A Mystifying and Unexpected Event

Servant leadership. It’s talked about a lot in books, conferences, and social media by church leaders and business leaders too. But it’s not so common.

Talking about it and living it out are two entirely different things, as we all know. Sadly, the chasm between talk and action can be pretty wide.

Chapter 13 in the gospel of John opens with Jesus knowing His hour had come. It was the time of the Passover, a national festival and memorial.

It would be the last Passover Jesus would eat with His disciples but one He would fulfill prophetically to provide redemption for all humanity (Luke 22:15-16).

John’s narrative makes clear what is meant by His hour had come (John 13:1-3), which prefaces an unexpected and still misunderstood event—Jesus washing the disciples feet.

The first five verses paint a paradoxical picture—the Son of God—sent from heaven—stoops down to wash the feet of His closest followers.

A paradoxical picture

Picture this in your mind. They weren’t sitting at a table with chairs as we would today with separate place settings and silverware, they reclined around a low table and ate out of a common dish of food with their hands.

They were gathered in somewhat of a circle with their feet extended out and reclined on one side with one hand free for eating.

I’m sure there was some jockeying for position to sit closest to the Lord, as indicated from other insights in the gospels (Matt 20:20-28; Luke 22:24-27). Later in this story we find out John is next to Jesus and Peter is near John and Judas was also with them.

There was no question Jesus was the leader—their Rabbi and the hoped for Messiah. He addressed the issue of authority and the concept of servant leadership at other times, especially when He knew they argued about who was the greatest and most important as His followers.

Then He does something unexpected and mystifying. He gets up, strips off His outer garments, wraps a towel around His waist, pours water into a basin, begins to wash the feet of His disciples one by one, and dries their feet with the towel wrapped around His waist.

Have you ever pictured and thought about how this took place?

A protest and a gentle rebuke

What Jesus did was contrary to all the disciples were familiar with and knew about leadership. Their concept of leadership is what most people have in mind—authority, status, privilege, respect, and a host of other expectations. Pretty much how most of us think of leadership.

One thing that was not a mystery is what Jesus did.

Every one of the disciples knew the lowest of servants got the job of washing the feet of guests. And Jesus played the part well.

When He stripped down to His under garments, He looked like a lowly servant and gave them a prophetic preview of His appearance on the cross.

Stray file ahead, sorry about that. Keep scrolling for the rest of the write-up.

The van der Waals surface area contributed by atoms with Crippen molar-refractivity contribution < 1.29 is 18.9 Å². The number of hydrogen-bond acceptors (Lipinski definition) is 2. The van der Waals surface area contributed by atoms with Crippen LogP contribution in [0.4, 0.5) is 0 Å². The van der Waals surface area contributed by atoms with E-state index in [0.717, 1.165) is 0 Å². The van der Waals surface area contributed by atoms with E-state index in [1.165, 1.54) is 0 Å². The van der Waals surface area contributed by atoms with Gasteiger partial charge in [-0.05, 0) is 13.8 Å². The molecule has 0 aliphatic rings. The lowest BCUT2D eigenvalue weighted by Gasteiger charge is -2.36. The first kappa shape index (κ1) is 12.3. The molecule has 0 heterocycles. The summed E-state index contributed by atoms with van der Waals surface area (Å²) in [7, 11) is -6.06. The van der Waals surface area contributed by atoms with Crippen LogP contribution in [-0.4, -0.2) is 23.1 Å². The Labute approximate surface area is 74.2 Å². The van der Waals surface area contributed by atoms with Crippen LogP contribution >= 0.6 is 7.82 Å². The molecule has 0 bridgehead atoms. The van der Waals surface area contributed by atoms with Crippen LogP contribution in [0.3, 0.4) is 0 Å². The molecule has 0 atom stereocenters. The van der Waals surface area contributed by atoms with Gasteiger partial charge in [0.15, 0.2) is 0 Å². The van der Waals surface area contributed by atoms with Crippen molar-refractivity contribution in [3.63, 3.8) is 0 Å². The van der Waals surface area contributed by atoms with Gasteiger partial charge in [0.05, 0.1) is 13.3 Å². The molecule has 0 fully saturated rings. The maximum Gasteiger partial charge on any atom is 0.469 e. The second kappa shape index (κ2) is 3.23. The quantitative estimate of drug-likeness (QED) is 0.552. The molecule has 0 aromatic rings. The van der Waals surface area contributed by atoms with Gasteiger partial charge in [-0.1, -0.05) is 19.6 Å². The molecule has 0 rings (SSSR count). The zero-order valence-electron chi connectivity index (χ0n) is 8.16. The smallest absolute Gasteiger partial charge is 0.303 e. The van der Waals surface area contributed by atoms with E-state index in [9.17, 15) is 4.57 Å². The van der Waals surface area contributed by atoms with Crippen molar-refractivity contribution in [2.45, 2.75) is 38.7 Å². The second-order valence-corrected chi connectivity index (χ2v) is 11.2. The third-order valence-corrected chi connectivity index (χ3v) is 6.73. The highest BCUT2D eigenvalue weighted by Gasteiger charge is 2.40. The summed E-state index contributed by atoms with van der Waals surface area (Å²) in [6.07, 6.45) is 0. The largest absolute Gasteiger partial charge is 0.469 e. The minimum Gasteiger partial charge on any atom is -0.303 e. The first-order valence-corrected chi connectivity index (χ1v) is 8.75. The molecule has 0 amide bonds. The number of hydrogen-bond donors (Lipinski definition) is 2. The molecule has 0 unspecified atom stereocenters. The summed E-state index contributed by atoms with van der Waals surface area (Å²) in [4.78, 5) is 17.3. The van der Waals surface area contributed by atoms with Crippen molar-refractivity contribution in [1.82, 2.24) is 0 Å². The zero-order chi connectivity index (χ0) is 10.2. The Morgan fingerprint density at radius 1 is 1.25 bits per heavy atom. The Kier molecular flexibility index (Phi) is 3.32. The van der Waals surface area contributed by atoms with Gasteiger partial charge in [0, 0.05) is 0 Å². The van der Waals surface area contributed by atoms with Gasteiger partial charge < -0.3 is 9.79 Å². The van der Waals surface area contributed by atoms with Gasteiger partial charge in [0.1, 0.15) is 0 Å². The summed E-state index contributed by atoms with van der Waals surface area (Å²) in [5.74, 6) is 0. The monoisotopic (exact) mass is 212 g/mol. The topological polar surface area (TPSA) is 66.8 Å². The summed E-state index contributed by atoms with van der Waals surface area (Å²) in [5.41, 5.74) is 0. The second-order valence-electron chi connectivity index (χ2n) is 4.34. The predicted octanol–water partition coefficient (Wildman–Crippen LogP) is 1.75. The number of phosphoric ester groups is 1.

I imagine the disciples had a look of shock and felt mortified that their master stooped to such a lowly position as He washed their feet.

Finally, Peter couldn’t stand it any longer. When Jesus came to wash his feet Peter protests and refuses to allow the Lord to do so.

This was not unusual for Peter (Matt 16:22) and Jesus understood this. Jesus tried to gently push past Peter’s protest—

Jesus answered him, "What I am doing you do not understand now, but afterward you will understand." (John 13:7 ESV)

When Peter escalates his protest Jesus gently rebukes him—

Peter said to him, "You shall never wash my feet." Jesus answered him, "If I do not wash you, you have no share with me." (John 13:8 ESV)

Peter quickly capitulates to Jesus. He realizes he would be excluded from relationship with Jesus and possibly the Kingdom of God.

But there’s far more going on here than that. This was a time of instruction for all of His disciples.

But what have we learned from it? More importantly, how have we put what we learned into practice?

What have we really learned from Jesus washing the disciples feet?

Shattered stereotypes

We tend to categorize and limit people according to how we see them—their roles, positions, possessions, appearance, even their words. Then we exalt or belittle them based on surface observations. It’s so natural we don’t realize it.

It’s so natural for us to exalt or belittle people based on surface observations and not realize it

I see this too often in how people treat or just ignore servers in a restaurant or sales people in a store, or talk to call center representatives. Sadly, I’ve also seen this in churches. Too many of us pastors take volunteers for granted and treat staff as if we’re a CEO in charge of a company.

People coming to church are often quick to exalt pastors and leaders while ignoring the volunteers that care for their children or keep the building and grounds clean and in order. None of this reflects the example and life of our Lord Jesus.

So, it’s no mystery why Jesus chose this approach to teach the disciples. He wanted to shatter the typical stereotypes we all have about leadership and service and who is or isn’t important.

One simple thing Jesus demonstrated by washing the disciples’ feet was servant leadership. Though He was the Messiah—their Rabbi and Master—He took on the appearance of a lowly servant as an example of the leadership He expected of them.

I have given you an example, that you also should do just as I have done to you. (John 13:15 ESV)

What’s your takeaway from all of this for yourself?